Likes Likes:  29
Page 2 of 5 FirstFirst 1 2 3 4 5 LastLast
Results 16 to 30 of 61

Thread: States of Mind: Fudoshin

  1. #16
    Join Date
    May 2005
    Posts
    1,165
    Likes (received)
    335

    Default

    I personally think its both - mental and physical that is - though it is very much a truth that what we are generally left with in martial arts training is much more about imaginings than it is about development of the things fudoshin points to in terms of mindset, in additional to the physical. Too often we do see musings of the "all I need is the will to win" variety, appeals to authority of "battlefield tradition," or combatives that are predicated on physical attributes and the closed environment of competitive martial sports.


    Similarly, it is a mistake to think that development of physical and technical skills absent the legitmate mental aspect is sufficient. Numerous examples of this, both under fire and in force on force training. It is and always will be the interplay of both.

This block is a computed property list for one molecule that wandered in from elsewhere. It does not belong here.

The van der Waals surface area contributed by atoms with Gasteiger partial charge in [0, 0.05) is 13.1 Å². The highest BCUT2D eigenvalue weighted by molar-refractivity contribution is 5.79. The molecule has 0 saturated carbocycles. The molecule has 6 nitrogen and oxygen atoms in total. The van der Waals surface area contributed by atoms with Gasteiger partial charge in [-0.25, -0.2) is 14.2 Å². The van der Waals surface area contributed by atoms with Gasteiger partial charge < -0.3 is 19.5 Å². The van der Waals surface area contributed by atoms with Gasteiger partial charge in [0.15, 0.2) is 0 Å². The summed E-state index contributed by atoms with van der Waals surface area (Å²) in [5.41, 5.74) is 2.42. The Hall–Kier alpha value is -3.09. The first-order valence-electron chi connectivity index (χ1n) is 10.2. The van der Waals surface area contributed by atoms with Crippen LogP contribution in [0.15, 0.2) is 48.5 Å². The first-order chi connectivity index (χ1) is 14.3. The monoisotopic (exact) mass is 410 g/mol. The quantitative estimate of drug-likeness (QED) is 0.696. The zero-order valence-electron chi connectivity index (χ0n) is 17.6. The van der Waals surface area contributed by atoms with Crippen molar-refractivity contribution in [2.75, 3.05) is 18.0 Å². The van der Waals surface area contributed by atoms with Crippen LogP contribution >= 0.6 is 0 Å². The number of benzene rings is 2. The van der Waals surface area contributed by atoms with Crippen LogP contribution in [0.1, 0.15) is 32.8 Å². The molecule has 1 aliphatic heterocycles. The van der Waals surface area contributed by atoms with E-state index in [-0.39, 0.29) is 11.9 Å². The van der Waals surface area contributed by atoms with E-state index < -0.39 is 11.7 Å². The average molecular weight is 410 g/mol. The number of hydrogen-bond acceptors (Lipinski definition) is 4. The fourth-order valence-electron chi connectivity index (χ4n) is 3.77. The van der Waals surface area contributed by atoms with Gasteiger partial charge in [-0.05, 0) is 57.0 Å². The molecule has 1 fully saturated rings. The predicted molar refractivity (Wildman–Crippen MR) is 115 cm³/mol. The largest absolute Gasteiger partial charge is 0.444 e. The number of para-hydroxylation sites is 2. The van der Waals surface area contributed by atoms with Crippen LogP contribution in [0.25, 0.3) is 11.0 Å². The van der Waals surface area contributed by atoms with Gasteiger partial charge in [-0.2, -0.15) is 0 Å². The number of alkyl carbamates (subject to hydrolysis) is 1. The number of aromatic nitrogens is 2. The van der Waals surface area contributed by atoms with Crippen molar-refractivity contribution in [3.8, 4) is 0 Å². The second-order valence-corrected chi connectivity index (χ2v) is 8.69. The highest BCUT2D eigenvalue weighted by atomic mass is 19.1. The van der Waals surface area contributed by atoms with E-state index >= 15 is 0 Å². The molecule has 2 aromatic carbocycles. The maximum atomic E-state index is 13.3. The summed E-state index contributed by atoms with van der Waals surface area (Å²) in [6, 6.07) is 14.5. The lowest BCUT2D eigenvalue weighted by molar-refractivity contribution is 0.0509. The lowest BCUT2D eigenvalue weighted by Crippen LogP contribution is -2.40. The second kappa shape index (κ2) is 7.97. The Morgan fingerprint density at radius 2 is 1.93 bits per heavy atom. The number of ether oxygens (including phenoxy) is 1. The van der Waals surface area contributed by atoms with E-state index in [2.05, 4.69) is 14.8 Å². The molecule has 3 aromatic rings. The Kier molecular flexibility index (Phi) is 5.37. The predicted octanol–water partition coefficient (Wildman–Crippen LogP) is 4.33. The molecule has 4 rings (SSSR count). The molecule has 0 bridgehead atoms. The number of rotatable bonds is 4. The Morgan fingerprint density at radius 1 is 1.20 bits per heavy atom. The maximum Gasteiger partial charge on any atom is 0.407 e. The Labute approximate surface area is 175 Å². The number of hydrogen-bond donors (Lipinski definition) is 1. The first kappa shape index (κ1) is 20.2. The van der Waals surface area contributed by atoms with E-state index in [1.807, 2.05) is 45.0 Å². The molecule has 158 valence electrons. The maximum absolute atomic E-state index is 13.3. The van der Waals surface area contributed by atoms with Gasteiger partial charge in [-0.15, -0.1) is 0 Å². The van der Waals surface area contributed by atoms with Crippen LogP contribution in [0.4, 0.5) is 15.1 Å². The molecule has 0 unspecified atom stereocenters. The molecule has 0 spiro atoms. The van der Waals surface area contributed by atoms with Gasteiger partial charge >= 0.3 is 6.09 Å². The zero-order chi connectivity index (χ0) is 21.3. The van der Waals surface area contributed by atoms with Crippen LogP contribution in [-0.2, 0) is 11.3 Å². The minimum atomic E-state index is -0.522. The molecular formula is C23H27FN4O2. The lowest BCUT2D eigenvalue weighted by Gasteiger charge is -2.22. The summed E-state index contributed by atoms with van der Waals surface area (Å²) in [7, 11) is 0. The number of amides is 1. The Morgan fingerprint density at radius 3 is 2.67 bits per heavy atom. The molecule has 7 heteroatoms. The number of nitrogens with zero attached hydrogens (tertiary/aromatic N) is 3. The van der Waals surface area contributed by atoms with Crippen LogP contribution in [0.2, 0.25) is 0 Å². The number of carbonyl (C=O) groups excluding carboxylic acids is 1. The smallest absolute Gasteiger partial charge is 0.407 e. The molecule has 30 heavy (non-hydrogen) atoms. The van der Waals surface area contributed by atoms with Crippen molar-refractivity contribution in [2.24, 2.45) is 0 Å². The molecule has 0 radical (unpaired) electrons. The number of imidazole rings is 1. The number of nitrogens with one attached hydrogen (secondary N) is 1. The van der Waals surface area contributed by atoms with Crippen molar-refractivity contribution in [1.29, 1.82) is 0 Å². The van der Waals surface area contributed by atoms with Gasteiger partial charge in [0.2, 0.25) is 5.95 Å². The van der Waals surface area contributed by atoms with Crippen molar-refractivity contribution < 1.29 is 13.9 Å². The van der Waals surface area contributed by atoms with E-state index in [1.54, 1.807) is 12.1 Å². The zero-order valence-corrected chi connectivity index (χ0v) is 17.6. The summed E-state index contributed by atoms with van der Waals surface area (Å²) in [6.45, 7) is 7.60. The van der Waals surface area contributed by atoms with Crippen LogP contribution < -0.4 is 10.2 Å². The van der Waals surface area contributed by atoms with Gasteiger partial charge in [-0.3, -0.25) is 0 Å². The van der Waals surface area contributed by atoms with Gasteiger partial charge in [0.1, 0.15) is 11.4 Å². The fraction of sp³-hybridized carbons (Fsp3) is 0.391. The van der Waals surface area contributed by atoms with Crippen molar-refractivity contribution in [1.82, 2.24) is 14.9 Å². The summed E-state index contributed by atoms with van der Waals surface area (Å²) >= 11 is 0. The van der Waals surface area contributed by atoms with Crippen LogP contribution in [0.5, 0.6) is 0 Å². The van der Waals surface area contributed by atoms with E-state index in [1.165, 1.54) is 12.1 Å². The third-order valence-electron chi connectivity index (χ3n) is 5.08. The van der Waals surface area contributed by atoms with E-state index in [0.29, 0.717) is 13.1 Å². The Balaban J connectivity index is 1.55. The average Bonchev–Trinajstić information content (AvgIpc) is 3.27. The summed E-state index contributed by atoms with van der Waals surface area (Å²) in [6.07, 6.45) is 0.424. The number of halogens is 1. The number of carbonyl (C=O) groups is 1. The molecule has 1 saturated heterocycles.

Kit Leblanc

    In Harm's Way

  2. Likes mkrueger liked this post
  3. #17
    Join Date
    Mar 2014
    Location
    Ma.
    Posts
    191
    Likes (received)
    25

    Default

    As is typical with you and I, I pretty much agree with all of the above.
    The one factor I take issue with is that while I can agree with most MA people on their goals, their traditional training is typically so shot full of holes that they are not only unable to deliver in any serious venue physically, they really don't have any depth of understanding of the higher level concepts within the arts.
    This is just another case in point.